• Political uncertainty and risk: There is evidence that the politics of uncertainty has permeated the Olympic movement, with a rise to prominence of Olympic risk management since 1996. For London 2012, risk is already an organizing concept in the practice of Olympic politics and administration.

    'In this, the leading strands of risk management are directly informed by experiences from Atlanta 1996, Sydney 2000 and Athens 2004,' says Will Jennings. 'It remains uncertain how fickle public support could be when the bulldozers move in and council tax bills arrive in Londoners' mailboxes.'

Jennings concludes: 'The apparent ubiquity of Olympic risk is an inevitable symptom of the increasing complexity of the physical and organizational architecture of modern Olympic Games. London 2012 is no different in this regard.

'Risk casts its shadow through the potential contingency of public support and political and reputational risks attached for government and organizers. There is no reason why this should not be 'the best games ever'. However, they may also be the riskiest yet.'

Running The Risk? The Risk Management of Everything Olympic is by Will Jennings, British Academy postdoctoral research fellow at the ESRC Centre for Analysis of Risk and Regulation at LSE.

Ends

A PDF of this for the article is available on request. Contact:

  • Will Jennings, email will.jennings@manchester.ac.uk  
  • Jess Winterstein, Press Office, tel: 020 7955 7060, email j.winterstein@lse.ac.uk 

Notes:

Running The Risk? The Risk Management of Everything Olympic by Will Jennings, ESRC/BP Postdoctoral Research Fellow at CARR, is published in Risk&Regulation on Tuesday 20 December 2005.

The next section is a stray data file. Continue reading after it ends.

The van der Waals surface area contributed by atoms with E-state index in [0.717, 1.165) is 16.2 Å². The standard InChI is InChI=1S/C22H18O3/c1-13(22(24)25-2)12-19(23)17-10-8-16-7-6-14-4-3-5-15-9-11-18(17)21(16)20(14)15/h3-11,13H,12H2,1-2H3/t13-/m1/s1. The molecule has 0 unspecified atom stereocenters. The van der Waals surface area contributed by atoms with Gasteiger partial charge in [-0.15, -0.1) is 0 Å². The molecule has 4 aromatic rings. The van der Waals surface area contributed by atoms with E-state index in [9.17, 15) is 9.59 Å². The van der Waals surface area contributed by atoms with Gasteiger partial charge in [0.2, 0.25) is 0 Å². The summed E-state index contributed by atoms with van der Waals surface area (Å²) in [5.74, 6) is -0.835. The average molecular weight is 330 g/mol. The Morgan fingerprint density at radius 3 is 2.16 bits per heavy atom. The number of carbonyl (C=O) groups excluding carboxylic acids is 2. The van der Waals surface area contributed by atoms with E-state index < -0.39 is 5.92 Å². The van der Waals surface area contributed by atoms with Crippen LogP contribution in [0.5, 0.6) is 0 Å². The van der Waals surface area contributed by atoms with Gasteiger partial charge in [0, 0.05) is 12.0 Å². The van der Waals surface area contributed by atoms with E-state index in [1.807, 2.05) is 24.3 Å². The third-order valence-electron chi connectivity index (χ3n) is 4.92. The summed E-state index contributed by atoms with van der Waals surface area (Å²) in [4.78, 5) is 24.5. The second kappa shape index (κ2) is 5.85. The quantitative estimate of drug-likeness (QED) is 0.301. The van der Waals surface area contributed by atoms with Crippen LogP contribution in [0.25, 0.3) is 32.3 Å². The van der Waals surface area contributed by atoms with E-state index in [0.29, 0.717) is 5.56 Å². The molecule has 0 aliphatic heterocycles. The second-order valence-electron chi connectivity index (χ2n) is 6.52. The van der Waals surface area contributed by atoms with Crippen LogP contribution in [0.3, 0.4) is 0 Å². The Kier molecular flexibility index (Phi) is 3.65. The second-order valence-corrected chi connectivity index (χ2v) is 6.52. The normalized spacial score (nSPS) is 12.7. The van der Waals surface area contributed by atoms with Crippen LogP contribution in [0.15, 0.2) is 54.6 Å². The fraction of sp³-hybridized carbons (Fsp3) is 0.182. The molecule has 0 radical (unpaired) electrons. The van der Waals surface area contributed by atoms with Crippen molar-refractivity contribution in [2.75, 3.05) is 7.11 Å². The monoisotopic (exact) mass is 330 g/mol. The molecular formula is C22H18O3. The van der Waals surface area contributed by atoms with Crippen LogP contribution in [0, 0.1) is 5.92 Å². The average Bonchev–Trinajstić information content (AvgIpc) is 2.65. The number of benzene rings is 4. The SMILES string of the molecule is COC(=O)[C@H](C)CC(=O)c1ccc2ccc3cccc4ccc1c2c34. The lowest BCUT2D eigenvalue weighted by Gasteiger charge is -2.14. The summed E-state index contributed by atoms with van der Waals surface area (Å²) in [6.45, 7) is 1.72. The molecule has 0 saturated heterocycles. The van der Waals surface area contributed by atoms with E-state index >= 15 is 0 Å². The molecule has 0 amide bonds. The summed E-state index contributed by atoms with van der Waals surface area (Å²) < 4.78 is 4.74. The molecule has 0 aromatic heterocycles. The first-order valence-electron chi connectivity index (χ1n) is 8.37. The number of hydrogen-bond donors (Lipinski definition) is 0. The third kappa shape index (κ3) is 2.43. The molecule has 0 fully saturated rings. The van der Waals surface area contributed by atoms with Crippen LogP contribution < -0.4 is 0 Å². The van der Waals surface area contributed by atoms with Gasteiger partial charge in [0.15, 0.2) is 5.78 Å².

Dr Will Jennings is British Academy Postdoctoral Research Fellow at the ESRC Centre for Analysis of Risk and Regulation at the London School of Economics. He is currently working on a book entitled Bread and Circuses 1967 - 2000, exploring the politics and administration of public celebrations in Canada, America, Australia and Great Britain.

Risk&Regulation, Issue no.10, Winter 2005 is available in print and online,
http://www.lse.ac.uk/resources/riskAndRegulationMagazine/| 
If you wish to subscribe to the print version, please contact Stephanie Harris, tel: 020 7849 4635.

Risk&Regulation is the biannual magazine of the ESRC Centre for Analysis of Risk and Regulation (CARR). The magazine contains articles by leading scholars in the fields of risk and regulation and presents the latest research findings and commentary on risk and regulation related fields including managerial governance, financial control, utilities regulation, health, safety, and the environment.

The ESRC Centre for Analysis of Risk and Regulation (CARR) is an interdisciplinary research centre located at the London School of Economics and Political Science. CARR's research focuses on the comparative analysis of the organisational and institutional contexts of risk management and regulatory practice. In addition, CARR acts as a national and international hub for the field of risk and regulation studies through its outreach and visitors programmes. See: Analysis of risk and regulation|

20 December 2005